About this time every year, when I’m starting to get run down from guiding, the terrestrial season arrives, and I’m blessed with a second wind.
I’m always astonished at how the addition of terrestrials can make my familiar waters seem so fresh to me, even after I’ve already spent hundreds of hours during the season drifting flies through the same riffles, runs and pools. Despite the terrestrial season being one of my busiest times of the year guiding, every day I’m more excited than the last. I tip my hat to the creator and give thanks, for he sure did a fine job of planning out the life cycle and timing of the terrestrials. Yep, life is grand for the fly fisherman when the terrestrials are out. The water and air temperatures (at least where I live) are usually warm enough to leave those stinky waders at home, and the longer days allow us the luxury of staying on the water for a few extra hours.
During the terrestrial season, trout seem to have the same look in their eyes as me, pure addiction. It’s not the end of the world if I forget my strike indicators or split shot either. Trout often rise to terrestrials with such dependability, that I can often call my fish even before my fly lands on the water. I love that every take on the surface seems unique. My heart always seems to beat a little bit faster when I’ve got a terrestrial tied on, because I never know if my foam hopper or beetle is going to get smashed like a freight train or get sucked in, and make that beautiful popping sound, just like the blotting sound my wife makes after applying that sexy red lipstick.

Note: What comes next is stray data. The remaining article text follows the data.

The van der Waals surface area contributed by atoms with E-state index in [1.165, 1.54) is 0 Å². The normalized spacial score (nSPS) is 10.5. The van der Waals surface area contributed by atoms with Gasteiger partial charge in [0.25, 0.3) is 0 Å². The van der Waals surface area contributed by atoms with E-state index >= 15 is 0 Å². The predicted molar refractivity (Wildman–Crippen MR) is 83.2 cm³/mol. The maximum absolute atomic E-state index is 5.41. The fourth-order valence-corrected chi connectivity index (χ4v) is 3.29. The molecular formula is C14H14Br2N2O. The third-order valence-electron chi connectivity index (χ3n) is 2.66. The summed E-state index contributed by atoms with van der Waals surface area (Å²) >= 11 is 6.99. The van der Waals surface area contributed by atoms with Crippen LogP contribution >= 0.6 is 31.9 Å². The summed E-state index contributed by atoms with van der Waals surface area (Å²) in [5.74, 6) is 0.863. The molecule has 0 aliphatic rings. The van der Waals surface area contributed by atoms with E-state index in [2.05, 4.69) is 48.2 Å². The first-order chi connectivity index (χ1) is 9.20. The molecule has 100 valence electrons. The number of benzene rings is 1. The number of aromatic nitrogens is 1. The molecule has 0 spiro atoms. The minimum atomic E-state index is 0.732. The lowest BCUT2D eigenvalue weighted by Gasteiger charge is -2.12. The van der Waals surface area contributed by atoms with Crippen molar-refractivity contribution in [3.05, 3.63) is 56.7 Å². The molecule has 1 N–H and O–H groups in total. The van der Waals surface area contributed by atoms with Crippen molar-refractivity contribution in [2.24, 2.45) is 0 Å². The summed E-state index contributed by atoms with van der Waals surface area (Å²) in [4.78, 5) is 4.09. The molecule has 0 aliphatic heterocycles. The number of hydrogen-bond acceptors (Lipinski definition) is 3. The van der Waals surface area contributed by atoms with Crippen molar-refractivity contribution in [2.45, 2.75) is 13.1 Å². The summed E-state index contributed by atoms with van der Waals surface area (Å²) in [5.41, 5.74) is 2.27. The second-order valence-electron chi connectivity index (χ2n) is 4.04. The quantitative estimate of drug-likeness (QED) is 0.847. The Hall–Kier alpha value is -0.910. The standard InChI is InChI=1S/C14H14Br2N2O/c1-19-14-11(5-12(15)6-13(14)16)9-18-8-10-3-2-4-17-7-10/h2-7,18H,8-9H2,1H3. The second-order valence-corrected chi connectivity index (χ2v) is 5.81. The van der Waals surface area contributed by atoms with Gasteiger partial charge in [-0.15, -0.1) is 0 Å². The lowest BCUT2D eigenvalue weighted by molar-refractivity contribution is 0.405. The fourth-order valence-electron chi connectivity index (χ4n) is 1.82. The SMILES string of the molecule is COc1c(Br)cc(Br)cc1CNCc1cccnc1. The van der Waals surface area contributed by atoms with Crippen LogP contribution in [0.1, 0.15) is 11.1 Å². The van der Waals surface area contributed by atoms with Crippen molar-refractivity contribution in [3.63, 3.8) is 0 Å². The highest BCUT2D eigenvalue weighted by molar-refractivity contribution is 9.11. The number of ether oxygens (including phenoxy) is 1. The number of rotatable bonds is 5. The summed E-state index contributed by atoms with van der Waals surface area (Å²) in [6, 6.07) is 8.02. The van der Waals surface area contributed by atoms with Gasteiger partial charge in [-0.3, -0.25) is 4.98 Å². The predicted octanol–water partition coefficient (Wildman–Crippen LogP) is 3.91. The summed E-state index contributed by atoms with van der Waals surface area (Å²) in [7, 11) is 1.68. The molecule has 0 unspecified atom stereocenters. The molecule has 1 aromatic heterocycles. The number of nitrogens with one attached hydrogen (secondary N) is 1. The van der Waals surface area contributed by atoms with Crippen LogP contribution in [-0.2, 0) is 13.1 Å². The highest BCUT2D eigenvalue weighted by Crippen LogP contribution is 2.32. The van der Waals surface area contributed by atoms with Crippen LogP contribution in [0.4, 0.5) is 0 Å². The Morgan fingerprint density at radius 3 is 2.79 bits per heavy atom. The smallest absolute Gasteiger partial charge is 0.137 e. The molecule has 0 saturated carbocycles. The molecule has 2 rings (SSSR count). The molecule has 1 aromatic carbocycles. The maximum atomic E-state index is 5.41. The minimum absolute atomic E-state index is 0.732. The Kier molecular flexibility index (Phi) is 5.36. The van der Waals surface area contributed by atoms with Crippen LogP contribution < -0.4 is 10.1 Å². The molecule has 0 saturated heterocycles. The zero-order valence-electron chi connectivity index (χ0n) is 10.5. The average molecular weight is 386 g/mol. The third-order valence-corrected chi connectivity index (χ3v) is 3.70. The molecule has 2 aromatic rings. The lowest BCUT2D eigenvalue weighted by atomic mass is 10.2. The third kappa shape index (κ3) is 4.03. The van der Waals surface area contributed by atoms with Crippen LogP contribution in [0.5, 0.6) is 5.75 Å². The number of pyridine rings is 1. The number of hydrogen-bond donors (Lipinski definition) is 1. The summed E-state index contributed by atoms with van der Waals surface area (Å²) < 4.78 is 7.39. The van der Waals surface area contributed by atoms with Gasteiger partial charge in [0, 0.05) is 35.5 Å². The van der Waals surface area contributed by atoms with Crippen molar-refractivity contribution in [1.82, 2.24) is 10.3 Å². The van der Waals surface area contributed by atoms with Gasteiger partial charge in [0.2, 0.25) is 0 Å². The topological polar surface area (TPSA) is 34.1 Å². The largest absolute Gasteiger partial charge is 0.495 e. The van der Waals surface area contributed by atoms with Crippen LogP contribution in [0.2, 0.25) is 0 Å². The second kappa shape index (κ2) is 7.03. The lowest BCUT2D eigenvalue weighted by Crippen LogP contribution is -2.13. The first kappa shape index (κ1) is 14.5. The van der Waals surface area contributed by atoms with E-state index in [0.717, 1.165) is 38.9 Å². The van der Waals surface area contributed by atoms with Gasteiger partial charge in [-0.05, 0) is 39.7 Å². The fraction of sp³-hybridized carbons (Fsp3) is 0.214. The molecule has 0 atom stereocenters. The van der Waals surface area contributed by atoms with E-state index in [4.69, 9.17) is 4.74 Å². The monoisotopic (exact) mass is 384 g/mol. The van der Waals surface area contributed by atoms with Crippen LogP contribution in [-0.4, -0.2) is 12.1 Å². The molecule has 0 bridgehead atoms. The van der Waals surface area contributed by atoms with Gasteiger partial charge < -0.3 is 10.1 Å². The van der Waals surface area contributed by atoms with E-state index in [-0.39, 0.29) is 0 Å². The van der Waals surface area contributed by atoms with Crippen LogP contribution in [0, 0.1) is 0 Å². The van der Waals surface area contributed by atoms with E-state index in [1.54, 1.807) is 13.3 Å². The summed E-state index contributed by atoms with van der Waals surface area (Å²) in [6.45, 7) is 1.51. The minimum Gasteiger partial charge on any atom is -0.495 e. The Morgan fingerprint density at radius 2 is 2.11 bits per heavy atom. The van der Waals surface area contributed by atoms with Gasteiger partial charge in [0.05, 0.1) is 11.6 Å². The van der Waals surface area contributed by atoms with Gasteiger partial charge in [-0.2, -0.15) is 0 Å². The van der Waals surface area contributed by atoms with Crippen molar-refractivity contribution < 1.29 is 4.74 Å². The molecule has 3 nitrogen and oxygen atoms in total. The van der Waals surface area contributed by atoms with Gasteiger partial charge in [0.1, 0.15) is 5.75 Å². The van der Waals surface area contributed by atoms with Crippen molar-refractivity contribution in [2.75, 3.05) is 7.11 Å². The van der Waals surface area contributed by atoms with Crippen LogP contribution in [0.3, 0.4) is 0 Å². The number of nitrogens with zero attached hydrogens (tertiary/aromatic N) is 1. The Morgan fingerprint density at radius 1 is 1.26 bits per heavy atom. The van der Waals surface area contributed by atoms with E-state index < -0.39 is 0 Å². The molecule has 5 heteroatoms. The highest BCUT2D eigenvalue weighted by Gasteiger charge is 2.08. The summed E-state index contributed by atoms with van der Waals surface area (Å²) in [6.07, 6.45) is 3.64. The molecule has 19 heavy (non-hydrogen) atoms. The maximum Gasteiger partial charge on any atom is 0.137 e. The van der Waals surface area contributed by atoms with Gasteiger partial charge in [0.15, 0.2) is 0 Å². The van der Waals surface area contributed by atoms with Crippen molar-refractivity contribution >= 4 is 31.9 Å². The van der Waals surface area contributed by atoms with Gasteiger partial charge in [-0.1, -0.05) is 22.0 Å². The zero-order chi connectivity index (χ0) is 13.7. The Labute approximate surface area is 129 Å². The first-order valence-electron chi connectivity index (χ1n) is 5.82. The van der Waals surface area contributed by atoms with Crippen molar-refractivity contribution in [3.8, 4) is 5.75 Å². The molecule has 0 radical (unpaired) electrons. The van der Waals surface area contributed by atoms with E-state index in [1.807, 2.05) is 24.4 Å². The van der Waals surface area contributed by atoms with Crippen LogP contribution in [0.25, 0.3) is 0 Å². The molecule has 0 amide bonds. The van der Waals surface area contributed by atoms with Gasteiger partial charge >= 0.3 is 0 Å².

This time of year, it’s nice not having to worry about fish completely shutting down if the forecast is calling for blue bird skies. All I need to find is some shade against the bank and hold on. I like that my achy lower back gets a summer break from not having to lug around twenty pounds of gear all day. There’s nothing like the feeling you get fly fishing, when you know all you really need to carry is a half dozen flies, a spool of tippet, and some gink. I also love that the terrestrial season seems to decrease my desire for catching as many fish as I can in a day. All I need to get my trout fix, is have the pleasure of witnessing one of those perfect, slow motion rises, and the day’s been a total success. Thank you God for the terrestrial season.
Be ready for this year’s terrestrial season. It’s right upon us. Find time and treat yourself to some extra time on the water. It’s by far one of my favorite times of the year to fly fish for trout.
I’m ready for the terrestrial season to get here, can you tell?
Check out some of my other fly fishing articles about fishing terrestrials.
Keep it Reel,Kent Klewein Gink & Gasoline www.ginkandgasoline.com email@example.com Sign Up For Our Weekly Newsletter!